1Department of Cardiothoracic Surgery, Golden Jubilee National Hospital, Glasgow G81 4DY, UK.
2Department of Anaesthesia and Intensive Care, Golden Jubilee National Hospital, Glasgow G81 4DY, UK.
© The Author(s) 2018. Open Access This article is licensed under a Creative Commons Attribution 4.0 International License (https://creativecommons.org/licenses/by/4.0/), which permits unrestricted use, sharing, adaptation, distribution and reproduction in any medium or format, for any purpose, even commercially, as long as you give appropriate credit to the original author(s) and the source, provide a link to the Creative Commons license, and indicate if changes were made.
There is an increasing number of patients who have surgery during the active phase of infective endocarditis. Despite the decreasing in-hospital mortality and increasing early intervention rate, optimal timing for surgery remains a difficult decision. For patients with mental illnesses, the choice of valve is another factor to consider as non-adherence may lead to serious adverse events Antipsychotic medications may also alter the metabolism of vitamin K antagonists increasing the risk of stroke or major haemorrhage. We report a case of a 19-year-old man with a history of Ehlers-Danlos syndrome and aortic regurgitation, who required management of aortic valve bacterial endocarditis. This is the first report describing the use of the new RESILIA INSPIRIS valve which has increased durability and does not require anticoagulation.
Endocarditis, bio-prosthetic valve, anti-coagulation, Ehler-Danlos syndrome
Infective endocarditis is inflammation of the endocardium, usually of the valves, usually by bacterial infections. Indications for surgery include symptomatic heart failure, uncontrollable infection, embolic events, large vegetations, severe valvular and perivalvular lesions and infections by virulent microorganisms. Risk factors include structural abnormalities of the cardiac valve which alter flow dynamics (connective tissue disorders, prosthetic valves) for adherence of bacteria. This allows adhesion of bacteria to the valvular surface and propagates as vegetation or systemic emboli.
We report a case of a 19-year-old man who was referred to the valvular multidisciplinary team (MDT) meeting. He was an inpatient in the coronary care unit for 2 weeks with a background of cardiac-valvular Ehlers-Danlos syndrome (cvEDS) with severe aortic regurgitation. His other comorbidities included Asperger’s syndrome, borderline autism, psychotic depression and asthma. His regular medications included aripiprazole, fluoxetine, and bronchodilators. He had multiple admissions to psychiatric services due to non-adherence to medications.
He presented to the general surgeons with increasing abdominal pain, vomiting and raised inflammatory markers. There were no subcutaneous stigmata of infective endocarditis but a collapsing pulse was present on examination. A computed tomography scan showed embolic infarcts in the spleen [Figure 1] and blood cultures were positive for Streptococcus mutans.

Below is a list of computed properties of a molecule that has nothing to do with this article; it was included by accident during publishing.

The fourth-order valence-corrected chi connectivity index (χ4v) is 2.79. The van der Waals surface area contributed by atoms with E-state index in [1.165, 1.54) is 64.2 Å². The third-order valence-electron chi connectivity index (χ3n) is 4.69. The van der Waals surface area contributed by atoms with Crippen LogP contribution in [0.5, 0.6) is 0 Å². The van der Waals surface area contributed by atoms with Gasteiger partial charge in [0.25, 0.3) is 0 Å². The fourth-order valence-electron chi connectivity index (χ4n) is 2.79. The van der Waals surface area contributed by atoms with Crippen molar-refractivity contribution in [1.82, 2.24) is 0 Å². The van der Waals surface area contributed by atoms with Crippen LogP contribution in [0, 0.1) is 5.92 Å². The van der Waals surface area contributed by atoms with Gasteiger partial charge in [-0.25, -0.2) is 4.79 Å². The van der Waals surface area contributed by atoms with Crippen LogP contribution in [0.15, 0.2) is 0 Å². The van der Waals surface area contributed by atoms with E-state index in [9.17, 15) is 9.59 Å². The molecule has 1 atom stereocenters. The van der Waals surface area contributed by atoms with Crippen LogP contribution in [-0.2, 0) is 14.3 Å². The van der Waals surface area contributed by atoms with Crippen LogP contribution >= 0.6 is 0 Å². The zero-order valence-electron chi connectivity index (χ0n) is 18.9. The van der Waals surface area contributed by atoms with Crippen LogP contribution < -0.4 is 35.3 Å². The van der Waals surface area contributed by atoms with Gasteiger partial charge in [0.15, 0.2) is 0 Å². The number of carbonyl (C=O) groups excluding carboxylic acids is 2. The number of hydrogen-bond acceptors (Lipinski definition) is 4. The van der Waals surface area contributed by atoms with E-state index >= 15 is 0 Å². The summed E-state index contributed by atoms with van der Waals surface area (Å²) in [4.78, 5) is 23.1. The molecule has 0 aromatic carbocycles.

Figure 1. Computed tomography showing a pyramidal wedge of affected splenic tissue with the apex pointing towards the hilum, and the base on the splenic capsule with areas of heterogenous enhancement
He later developed cellulitis of his right foot in keeping with a septic embolism. A transthoracic echocardiography showed a large vegetation on the non-coronary cusp (NCC) of the aortic valve with no other valvular abnormalities and a preserved ventricular function. A subsequent trans-oesophageal echocardiograph revealed a 1.3 cm × 1.05 cm vegetation on the NCC with a perforation of the NCC and severe aortic regurgitation with two jets. The mitral valve was clean with no evidence of tricuspid valve regurgitation nor pulmonary valve insufficiency and there was no aortic root dilatation. His electrocardiogram incidentally was normal [Figure 2].
He received intravenous benzylpenicillin, clindamycin and gentamicin resulting in a C-reactive protein reduction from 134 to 26 mg/L. His dental checks were satisfactory at the time of referral. Due to the patient’s comorbidities and previous history of non-adherence, there were concerns about the use of anticoagulation in the setting of a mechanic valve implantation. Therefore, the MDT outcome favoured the use of a bio-prosthetic valve. The INSPIRIS RESILIA Aortic ValveTM (Edwards Lifesciences, One Edwards Way, Irvine CA 92614 USA) was chosen partly due to the young age of the patient.
A median sternotomy was performed. The patient was cooled to 32 ℃. Hockey stick aortotomy was done to access the native aortic valve. Cardioplegia was administered into the coronaries. On inspection, there was a large perforation on the non-coronary leaflet. The annulus was sized to 27 mm. The INSPIRIS RESILIA valve (model no. 11500A) was inserted using pledgetedTi-Cron (Ti-Cron™, Covidien 555 Long Wharf Drive New Haven, CT 06511) mattress sutures. A GoretexTM (© 2012 W. L. Gore & Associates) patch was applied between the pulmonary artery and aorta as a wrap. The pericardium was closed using a Goretex patch. The patient was weaned off bypass without difficulty. The total ischaemic time was 91 min with a bypass time of 110 min. An intraoperative transoesophageal echocardiography revealed a well-seated valve with no paravalvular leak.
He was extubated within 6 h of arrival to the intensive care unit, discharged to the high dependency unit on post-operative day 1 and to the ward the following day. A peripherally inserted central catheter line was inserted for subsequent doses of IV antibiotics post-operatively [Figure 3]. He was discharged home with the remainder of his antibiotic course administered as an outpatient on the 9th post-operative day. He attended the follow-up cardiology clinic with well-healed wounds and a transthoracic echocardiography revealed a well-seated valve with no regurgitant flow.